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Information overload. A crude look at the whole (Part 1)

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Simplicity and complexity. Complex adaptive systems (Part 2)
Murray Gell-Mann Scientist
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Who or what decides what is... what are the regularities of something? Well, presumably a complex adaptive system, or as John Holland would call it, a... an adaptive agent. And that's something, some system that takes in a stream of data about itself and the rest of the world, compresses the observed regularities of those data into a... a compact, simple message... a compact message I should say, not necessarily so simple. A compact message, and then, usually in conjunction with further data from the data stream, makes out of that compact message a description or prediction of what happens in the world or a prescription for behavior of the system in the world. The results of that description, prediction or prescription of behavior in the real world then feed back to exert selection pressures on competition among these possible compressed messages. I call them schemata, John Holland would call them internal models. But whichever way you look at it, the internal model or schema has the chance of mutating or being replaced by another, so there is competition among different schemata. And the selection pressures exerted back by the real world effects on the competition cause the schema to evolve. So in biological evolution the schema would be the genotype, in the... the human scientific enterprise the schema would be a theory, in thought processes the schema would be an idea and so on and so forth. So it's a complex adaptive system really which determines... an observing complex adaptive system that determines what are the regularities and what features are treated as incidental in the description of something. The... the complex adaptive system doesn't have to be living, or even a part of a living thing, nor an aggregation of living things. It could be a computer, it could be a… a complex adaptive system on a computer. For an example, genetic algorithms, or neural nets, would be complex adaptive systems on computers. Living things would be biological evolution itself, organisms, parts of organisms like the immune system or the brain, aggregations of organisms, like a… a market composed of investors and so on and so on.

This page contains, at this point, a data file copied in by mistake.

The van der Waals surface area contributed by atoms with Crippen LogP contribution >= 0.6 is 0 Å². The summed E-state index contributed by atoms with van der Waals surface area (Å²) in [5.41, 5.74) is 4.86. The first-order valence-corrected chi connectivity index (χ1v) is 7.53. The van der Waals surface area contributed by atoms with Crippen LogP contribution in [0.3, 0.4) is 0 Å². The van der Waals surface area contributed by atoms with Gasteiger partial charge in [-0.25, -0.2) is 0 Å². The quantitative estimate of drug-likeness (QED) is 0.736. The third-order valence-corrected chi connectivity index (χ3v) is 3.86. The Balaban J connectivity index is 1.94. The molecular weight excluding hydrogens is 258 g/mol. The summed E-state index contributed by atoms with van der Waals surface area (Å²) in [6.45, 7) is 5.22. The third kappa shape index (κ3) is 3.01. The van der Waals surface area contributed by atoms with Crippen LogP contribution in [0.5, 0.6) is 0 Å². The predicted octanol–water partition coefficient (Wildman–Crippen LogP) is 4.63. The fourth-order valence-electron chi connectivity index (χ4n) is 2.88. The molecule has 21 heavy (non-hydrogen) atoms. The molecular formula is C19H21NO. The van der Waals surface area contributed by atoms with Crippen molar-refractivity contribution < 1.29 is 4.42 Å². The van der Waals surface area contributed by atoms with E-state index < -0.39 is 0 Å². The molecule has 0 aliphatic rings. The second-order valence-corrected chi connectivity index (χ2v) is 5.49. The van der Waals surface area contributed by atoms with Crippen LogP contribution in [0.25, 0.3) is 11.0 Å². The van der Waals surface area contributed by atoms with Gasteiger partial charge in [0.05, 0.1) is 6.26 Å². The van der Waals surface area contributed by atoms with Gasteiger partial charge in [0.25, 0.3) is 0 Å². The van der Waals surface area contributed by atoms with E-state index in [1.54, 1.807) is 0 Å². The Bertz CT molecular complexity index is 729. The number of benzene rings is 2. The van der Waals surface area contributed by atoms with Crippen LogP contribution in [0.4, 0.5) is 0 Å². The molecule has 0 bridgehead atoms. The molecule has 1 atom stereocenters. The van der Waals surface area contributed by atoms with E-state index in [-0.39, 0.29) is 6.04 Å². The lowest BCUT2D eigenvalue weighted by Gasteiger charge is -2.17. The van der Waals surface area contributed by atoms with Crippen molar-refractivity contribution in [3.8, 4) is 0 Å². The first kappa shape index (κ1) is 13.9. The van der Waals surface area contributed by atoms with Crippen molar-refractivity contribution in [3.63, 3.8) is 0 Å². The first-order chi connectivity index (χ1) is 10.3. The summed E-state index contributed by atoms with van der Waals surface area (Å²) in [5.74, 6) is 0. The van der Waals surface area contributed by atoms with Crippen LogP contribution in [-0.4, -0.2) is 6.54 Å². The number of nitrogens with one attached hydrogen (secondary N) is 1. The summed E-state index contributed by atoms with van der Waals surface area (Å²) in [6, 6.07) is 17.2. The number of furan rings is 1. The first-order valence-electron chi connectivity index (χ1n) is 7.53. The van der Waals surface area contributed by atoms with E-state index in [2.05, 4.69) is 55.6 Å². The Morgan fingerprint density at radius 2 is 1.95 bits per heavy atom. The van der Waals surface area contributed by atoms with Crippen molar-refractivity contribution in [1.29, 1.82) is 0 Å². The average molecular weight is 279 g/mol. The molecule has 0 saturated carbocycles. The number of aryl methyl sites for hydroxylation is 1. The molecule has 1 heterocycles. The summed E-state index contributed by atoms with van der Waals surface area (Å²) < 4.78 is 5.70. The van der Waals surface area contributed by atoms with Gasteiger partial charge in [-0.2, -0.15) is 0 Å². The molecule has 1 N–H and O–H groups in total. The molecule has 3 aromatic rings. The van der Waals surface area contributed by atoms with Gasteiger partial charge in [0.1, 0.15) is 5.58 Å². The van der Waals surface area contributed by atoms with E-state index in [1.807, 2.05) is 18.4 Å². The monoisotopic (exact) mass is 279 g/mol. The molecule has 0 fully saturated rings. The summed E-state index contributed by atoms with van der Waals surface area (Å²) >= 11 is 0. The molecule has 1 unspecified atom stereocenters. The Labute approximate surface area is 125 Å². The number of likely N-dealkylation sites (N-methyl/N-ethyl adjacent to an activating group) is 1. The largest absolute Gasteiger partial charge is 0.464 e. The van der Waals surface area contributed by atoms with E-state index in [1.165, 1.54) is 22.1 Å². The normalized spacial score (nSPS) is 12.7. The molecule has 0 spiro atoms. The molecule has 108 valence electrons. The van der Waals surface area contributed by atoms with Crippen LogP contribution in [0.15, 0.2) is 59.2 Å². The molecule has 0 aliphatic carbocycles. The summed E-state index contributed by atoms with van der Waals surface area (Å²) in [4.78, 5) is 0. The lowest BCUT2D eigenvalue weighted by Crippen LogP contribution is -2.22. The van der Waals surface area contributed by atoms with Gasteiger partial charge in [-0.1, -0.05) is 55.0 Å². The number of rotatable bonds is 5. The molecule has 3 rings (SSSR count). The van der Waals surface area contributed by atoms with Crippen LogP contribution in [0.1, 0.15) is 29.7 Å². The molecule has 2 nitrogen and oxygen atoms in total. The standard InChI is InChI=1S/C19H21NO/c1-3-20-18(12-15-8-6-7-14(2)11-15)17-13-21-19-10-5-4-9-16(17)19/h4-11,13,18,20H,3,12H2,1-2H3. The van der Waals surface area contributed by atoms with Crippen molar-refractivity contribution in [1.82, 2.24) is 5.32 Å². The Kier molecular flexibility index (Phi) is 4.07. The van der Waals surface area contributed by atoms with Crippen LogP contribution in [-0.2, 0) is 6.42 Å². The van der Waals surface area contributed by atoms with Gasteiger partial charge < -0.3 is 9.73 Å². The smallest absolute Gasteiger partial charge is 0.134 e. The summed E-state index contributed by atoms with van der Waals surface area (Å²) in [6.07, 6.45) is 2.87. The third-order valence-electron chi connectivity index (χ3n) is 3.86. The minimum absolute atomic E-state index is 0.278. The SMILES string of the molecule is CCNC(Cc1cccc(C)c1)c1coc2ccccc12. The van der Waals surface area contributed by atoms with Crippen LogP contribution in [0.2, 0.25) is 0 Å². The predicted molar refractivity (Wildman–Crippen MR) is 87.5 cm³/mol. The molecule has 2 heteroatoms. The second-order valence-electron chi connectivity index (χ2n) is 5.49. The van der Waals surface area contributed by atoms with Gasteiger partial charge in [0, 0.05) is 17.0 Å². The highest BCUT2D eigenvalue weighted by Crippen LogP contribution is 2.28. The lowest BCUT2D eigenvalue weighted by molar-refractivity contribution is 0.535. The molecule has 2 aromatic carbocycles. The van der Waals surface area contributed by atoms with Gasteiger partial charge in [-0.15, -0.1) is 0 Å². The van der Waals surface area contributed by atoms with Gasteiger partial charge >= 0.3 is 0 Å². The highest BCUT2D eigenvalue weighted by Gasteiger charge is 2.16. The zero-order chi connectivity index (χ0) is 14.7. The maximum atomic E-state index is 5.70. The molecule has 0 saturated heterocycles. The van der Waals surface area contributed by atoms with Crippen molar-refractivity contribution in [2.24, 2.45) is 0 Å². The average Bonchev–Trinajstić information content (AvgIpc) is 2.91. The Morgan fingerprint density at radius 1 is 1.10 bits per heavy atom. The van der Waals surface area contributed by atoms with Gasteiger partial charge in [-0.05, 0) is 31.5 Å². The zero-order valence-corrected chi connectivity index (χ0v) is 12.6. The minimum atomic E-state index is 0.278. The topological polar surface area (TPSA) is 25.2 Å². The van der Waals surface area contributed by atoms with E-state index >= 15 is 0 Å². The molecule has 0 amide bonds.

New York-born physicist Murray Gell-Mann is known for his creation of the eightfold way, an ordering system for subatomic particles, comparable to the periodic table. His discovery of the omega-minus particle filled a gap in the system, brought the theory wide acceptance and led to Gell-Mann's winning the Nobel Prize in Physics in 1969.

Listeners: Geoffrey West

Geoffrey West is a Staff Member, Fellow, and Program Manager for High Energy Physics at Los Alamos National Laboratory. He is also a member of The Santa Fe Institute. He is a native of England and was educated at Cambridge University (B.A. 1961). He received his Ph.D. from Stanford University in 1966 followed by post-doctoral appointments at Cornell and Harvard Universities. He returned to Stanford as a faculty member in 1970. He left to build and lead the Theoretical High Energy Physics Group at Los Alamos. He has numerous scientific publications including the editing of three books. His primary interest has been in fundamental questions in Physics, especially those concerning the elementary particles and their interactions. His long-term fascination in general scaling phenomena grew out of his work on scaling in quantum chromodynamics and the unification of all forces of nature. In 1996 this evolved into the highly productive collaboration with James Brown and Brian Enquist on the origin of allometric scaling laws in biology and the development of realistic quantitative models that analyse the influence of size on the structural and functional design of organisms.

Tags: John Holland

Duration: 2 minutes, 52 seconds

Date story recorded: October 1997

Date story went live: 29 September 2010